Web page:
Bless Kate Mosse’s heart. She really wants to write engaging, slightly supernatural thrillers. Unfortunately, Sepulchre, her second effort (following the best-selling Labyrinth) falls short (as the first one did as well in my opinion). Sepulchre contains dual narratives set over 100 years apart. What connects the narratives is place (Rennes-les-bains in France) and a rare deck of tarot cards. Set in 1891, the first narrative revolves around Leonie Vernier, a Parisian teenager who lives with her mother and older brother and whose downstairs neighbor happens to be Claude Debussy. Things in Paris are getting uncertain (someone is after her brother; she is almost crushed to death in an uprising at the opera; her mother needs time alone with her, um, gentleman caller), so her mother decides to send her and her brother to stay with Isolde, the widowed aunt-by-marriage they have never met. This aunt was married to their mother’s much-older brother, and the family estate, Domaine de la Cade, is in a tiny French village down the road from the more well-known (to students of grail myths and conspiracies) Rennes-le-Chateau. Leonie enjoys chilling, trashy mystery novels and finds much to occupy her at Domaine de la Cade. Turns out her late uncle was a student of the occult and tarot cards! And there is a mysterious sepulchre on the estate with paintings of certain of the Major Arcana cards from the rare tarot deck as well as rumors of a savage, otherwordly beast who stalks the village from time to time. And her brother and Aunt Isolde are acting weird as well.
The second narrative involves Meredith Martin, a music teacher who has traveled to France to research Claude Debussy for the biography she is writing and at the same time plans to research her own family. All she has of her ancestors is a piece of sheet music and a picture and is en route to the Domaine de la Cade (now a hotel) to investigate further. Quelle coincidence! And even more amazing, practical Meredith stops for a tarot card reading and discovers that one of the cards looks just like her.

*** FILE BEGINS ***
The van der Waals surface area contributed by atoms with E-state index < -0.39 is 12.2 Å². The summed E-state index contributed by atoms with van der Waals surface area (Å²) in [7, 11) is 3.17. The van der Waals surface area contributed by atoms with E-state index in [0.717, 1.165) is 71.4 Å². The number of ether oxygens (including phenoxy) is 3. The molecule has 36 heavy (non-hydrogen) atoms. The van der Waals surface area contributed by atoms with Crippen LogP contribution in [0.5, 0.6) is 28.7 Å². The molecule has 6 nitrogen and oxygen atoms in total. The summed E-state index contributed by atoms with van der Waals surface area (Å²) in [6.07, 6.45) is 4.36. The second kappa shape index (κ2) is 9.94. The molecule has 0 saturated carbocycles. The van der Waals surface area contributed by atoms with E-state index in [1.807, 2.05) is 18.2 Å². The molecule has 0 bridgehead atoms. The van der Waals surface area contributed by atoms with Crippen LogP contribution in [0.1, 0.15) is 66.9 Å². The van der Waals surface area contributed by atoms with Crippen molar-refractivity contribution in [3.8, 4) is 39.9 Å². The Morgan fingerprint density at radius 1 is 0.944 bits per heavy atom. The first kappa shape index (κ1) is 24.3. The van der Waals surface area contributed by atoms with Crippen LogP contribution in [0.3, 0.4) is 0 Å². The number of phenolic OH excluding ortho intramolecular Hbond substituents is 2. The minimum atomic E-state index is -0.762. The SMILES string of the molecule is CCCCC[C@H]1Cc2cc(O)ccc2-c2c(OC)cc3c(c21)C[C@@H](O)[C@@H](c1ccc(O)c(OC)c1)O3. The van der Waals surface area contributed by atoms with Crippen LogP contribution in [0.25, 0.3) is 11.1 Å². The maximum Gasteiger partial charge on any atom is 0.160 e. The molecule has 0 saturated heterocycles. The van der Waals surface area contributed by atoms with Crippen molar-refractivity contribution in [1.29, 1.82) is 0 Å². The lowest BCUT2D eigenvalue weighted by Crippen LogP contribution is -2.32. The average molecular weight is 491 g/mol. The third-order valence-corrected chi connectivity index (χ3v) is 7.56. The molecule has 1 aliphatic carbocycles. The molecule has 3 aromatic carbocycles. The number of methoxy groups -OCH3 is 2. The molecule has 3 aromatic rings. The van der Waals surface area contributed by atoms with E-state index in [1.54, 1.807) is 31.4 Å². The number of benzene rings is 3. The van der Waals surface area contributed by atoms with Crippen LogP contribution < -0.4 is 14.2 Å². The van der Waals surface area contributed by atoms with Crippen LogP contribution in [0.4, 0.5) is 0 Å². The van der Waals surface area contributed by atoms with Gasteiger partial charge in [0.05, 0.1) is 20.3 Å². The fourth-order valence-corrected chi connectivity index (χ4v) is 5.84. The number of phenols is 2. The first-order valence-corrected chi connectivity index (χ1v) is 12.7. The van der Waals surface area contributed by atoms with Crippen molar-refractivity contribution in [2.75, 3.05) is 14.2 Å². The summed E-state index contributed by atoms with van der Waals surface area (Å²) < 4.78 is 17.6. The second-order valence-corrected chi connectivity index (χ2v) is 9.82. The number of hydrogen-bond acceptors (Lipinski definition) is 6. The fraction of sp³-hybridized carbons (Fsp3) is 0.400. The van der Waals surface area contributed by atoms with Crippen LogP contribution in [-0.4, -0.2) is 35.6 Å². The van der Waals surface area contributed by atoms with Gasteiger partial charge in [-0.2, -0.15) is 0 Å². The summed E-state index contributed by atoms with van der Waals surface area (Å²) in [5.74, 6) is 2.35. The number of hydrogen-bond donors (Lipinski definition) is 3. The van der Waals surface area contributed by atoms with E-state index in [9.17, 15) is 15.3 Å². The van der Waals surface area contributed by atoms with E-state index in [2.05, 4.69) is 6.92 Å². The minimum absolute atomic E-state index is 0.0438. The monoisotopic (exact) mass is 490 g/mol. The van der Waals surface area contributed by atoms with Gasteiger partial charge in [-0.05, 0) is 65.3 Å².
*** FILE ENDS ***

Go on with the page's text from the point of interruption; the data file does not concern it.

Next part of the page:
See? It all sounds very interesting. I picked it up because I have always had an interest in the occult and tarot cards and was happy that Mosse wasn’t revisiting the same tired ground she had in Labyrinth. Sepulchre had a lot of potential, but it didn’t work. As with The World Before Her, I enjoyed the older narrative more. I liked Leonie and felt her story was told more vividly and with greater detail. Meredith’s narrative was not as interesting. It was frustrating at times because obviously the reader knows more about what is going on than Meredith does, and it felt like instead of continuing the story, Mosse was obliged to reinvent the wheel somewhat in order to bring Meredith up to speed. I also didn’t like the immediate emphasis on Meredith as special, and at one point, Mosse describes her “Banana Republic jeans” and that really irritated me. Maybe it seemed like Mosse was trying to flesh out her character by falling back on descriptions of clothes. Couldn’t she have just said she was wearing jeans? What did knowing the brand get us or say about her? That she probably spends too much on clothes? That she is slim and attractive enough to shop at Banana Republic? That alone was enough to make me dislike her. Yes, I am shallow. Sue me.
Mosse’s characterization needed a bit of work. Leonie was almost ridiculously naive, and the dialogue–especially from the villains–was rather cliche. Most of the characters seemed one-dimensional. I felt like a lot of things were hinted at plot-wise but not really addressed. I’m still not sure what Leonie’s uncle was up to in the sepulchre and what it was he raised. Mosse tells us, but I’m still kind of confused. I’m kind of confused about what happened to Leonie and then how the whole thing is resolved via Meredith. It’s like Mosse wanted to make a supernatural, occult book but couldn’t commit to it completely. There is a lot of innuendo and cryptic remarks, but when the time comes, the action and explanations were slim.
Soooo…ehhh, just ok. Instead, I recommend The Eight by Katherine Neville.